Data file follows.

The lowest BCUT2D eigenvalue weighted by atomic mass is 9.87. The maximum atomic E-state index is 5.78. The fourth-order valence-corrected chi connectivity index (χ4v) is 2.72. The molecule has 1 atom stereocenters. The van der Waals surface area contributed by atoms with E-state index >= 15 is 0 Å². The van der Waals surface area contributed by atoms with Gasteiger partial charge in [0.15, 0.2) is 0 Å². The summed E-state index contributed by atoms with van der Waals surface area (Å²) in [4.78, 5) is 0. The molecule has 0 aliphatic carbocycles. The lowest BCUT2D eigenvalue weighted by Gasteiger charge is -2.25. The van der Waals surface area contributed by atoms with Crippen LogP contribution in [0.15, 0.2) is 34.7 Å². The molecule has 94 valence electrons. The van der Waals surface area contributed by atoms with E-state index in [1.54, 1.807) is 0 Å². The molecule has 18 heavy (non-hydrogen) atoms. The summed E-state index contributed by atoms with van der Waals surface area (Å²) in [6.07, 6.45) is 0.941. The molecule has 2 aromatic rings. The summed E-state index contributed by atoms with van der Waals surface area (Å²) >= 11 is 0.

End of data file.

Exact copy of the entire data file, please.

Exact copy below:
The lowest BCUT2D eigenvalue weighted by atomic mass is 9.87. The maximum atomic E-state index is 5.78. The fourth-order valence-corrected chi connectivity index (χ4v) is 2.72. The molecule has 1 atom stereocenters. The van der Waals surface area contributed by atoms with E-state index >= 15 is 0 Å². The van der Waals surface area contributed by atoms with Gasteiger partial charge in [0.15, 0.2) is 0 Å². The summed E-state index contributed by atoms with van der Waals surface area (Å²) in [4.78, 5) is 0. The molecule has 0 aliphatic carbocycles. The lowest BCUT2D eigenvalue weighted by Gasteiger charge is -2.25. The van der Waals surface area contributed by atoms with Crippen LogP contribution in [0.15, 0.2) is 34.7 Å². The molecule has 94 valence electrons. The van der Waals surface area contributed by atoms with E-state index in [1.54, 1.807) is 0 Å². The molecule has 18 heavy (non-hydrogen) atoms. The summed E-state index contributed by atoms with van der Waals surface area (Å²) in [6.07, 6.45) is 0.941. The molecule has 2 aromatic rings. The summed E-state index contributed by atoms with van der Waals surface area (Å²) >= 11 is 0.